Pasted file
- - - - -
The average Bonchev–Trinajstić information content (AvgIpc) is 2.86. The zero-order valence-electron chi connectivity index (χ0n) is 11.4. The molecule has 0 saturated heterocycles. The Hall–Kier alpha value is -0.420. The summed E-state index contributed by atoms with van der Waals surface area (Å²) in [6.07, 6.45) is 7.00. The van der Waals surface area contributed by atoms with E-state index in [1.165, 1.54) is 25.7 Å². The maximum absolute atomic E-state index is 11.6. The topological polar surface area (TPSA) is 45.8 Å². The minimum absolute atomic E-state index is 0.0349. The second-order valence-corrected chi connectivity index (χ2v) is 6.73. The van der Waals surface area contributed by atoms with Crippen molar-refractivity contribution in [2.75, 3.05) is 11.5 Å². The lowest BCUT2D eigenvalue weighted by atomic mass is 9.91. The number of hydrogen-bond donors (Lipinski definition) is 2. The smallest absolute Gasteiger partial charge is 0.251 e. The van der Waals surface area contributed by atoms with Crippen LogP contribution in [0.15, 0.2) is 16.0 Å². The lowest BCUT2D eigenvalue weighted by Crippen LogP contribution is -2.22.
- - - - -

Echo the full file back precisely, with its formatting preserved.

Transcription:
The average Bonchev–Trinajstić information content (AvgIpc) is 2.86. The zero-order valence-electron chi connectivity index (χ0n) is 11.4. The molecule has 0 saturated heterocycles. The Hall–Kier alpha value is -0.420. The summed E-state index contributed by atoms with van der Waals surface area (Å²) in [6.07, 6.45) is 7.00. The van der Waals surface area contributed by atoms with E-state index in [1.165, 1.54) is 25.7 Å². The maximum absolute atomic E-state index is 11.6. The topological polar surface area (TPSA) is 45.8 Å². The minimum absolute atomic E-state index is 0.0349. The second-order valence-corrected chi connectivity index (χ2v) is 6.73. The van der Waals surface area contributed by atoms with Crippen molar-refractivity contribution in [2.75, 3.05) is 11.5 Å². The lowest BCUT2D eigenvalue weighted by atomic mass is 9.91. The number of hydrogen-bond donors (Lipinski definition) is 2. The smallest absolute Gasteiger partial charge is 0.251 e. The van der Waals surface area contributed by atoms with Crippen LogP contribution in [0.15, 0.2) is 16.0 Å². The lowest BCUT2D eigenvalue weighted by Crippen LogP contribution is -2.22.